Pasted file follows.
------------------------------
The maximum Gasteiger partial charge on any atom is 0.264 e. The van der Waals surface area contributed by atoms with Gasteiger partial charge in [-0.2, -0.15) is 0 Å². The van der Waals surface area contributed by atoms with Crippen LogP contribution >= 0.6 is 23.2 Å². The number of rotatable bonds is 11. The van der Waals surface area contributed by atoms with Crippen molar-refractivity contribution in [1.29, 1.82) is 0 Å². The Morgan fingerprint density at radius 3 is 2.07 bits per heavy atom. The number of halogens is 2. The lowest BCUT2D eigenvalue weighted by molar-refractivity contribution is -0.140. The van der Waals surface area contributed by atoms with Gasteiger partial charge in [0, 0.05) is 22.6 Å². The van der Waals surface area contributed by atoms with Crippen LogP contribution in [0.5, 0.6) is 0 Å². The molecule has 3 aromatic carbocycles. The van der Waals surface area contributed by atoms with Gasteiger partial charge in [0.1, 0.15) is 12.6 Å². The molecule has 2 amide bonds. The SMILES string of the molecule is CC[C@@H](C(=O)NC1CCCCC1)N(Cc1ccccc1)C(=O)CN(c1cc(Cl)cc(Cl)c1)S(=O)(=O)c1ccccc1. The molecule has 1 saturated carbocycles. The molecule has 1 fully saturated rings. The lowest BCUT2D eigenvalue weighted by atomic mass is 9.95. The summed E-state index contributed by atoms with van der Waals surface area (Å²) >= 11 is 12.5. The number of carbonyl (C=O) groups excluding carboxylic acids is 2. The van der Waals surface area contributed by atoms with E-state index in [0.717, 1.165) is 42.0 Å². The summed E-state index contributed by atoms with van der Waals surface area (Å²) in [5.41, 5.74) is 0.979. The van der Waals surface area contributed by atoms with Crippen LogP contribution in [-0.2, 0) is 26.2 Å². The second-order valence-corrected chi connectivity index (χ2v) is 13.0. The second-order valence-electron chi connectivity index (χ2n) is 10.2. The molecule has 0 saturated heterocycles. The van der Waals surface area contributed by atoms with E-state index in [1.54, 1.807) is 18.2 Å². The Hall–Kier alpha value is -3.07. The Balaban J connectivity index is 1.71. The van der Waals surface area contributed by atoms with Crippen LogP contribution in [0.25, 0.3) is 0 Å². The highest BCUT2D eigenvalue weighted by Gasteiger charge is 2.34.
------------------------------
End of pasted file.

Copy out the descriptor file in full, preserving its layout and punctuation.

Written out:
The maximum Gasteiger partial charge on any atom is 0.264 e. The van der Waals surface area contributed by atoms with Gasteiger partial charge in [-0.2, -0.15) is 0 Å². The van der Waals surface area contributed by atoms with Crippen LogP contribution >= 0.6 is 23.2 Å². The number of rotatable bonds is 11. The van der Waals surface area contributed by atoms with Crippen molar-refractivity contribution in [1.29, 1.82) is 0 Å². The Morgan fingerprint density at radius 3 is 2.07 bits per heavy atom. The number of halogens is 2. The lowest BCUT2D eigenvalue weighted by molar-refractivity contribution is -0.140. The van der Waals surface area contributed by atoms with Gasteiger partial charge in [0, 0.05) is 22.6 Å². The van der Waals surface area contributed by atoms with Crippen LogP contribution in [0.5, 0.6) is 0 Å². The molecule has 3 aromatic carbocycles. The van der Waals surface area contributed by atoms with Gasteiger partial charge in [0.1, 0.15) is 12.6 Å². The molecule has 2 amide bonds. The SMILES string of the molecule is CC[C@@H](C(=O)NC1CCCCC1)N(Cc1ccccc1)C(=O)CN(c1cc(Cl)cc(Cl)c1)S(=O)(=O)c1ccccc1. The molecule has 1 saturated carbocycles. The molecule has 1 fully saturated rings. The lowest BCUT2D eigenvalue weighted by atomic mass is 9.95. The summed E-state index contributed by atoms with van der Waals surface area (Å²) >= 11 is 12.5. The number of carbonyl (C=O) groups excluding carboxylic acids is 2. The van der Waals surface area contributed by atoms with E-state index in [0.717, 1.165) is 42.0 Å². The summed E-state index contributed by atoms with van der Waals surface area (Å²) in [5.41, 5.74) is 0.979. The van der Waals surface area contributed by atoms with Crippen LogP contribution in [-0.2, 0) is 26.2 Å². The second-order valence-corrected chi connectivity index (χ2v) is 13.0. The second-order valence-electron chi connectivity index (χ2n) is 10.2. The molecule has 0 saturated heterocycles. The van der Waals surface area contributed by atoms with E-state index in [1.54, 1.807) is 18.2 Å². The Hall–Kier alpha value is -3.07. The Balaban J connectivity index is 1.71. The van der Waals surface area contributed by atoms with Crippen LogP contribution in [0.25, 0.3) is 0 Å². The highest BCUT2D eigenvalue weighted by Gasteiger charge is 2.34.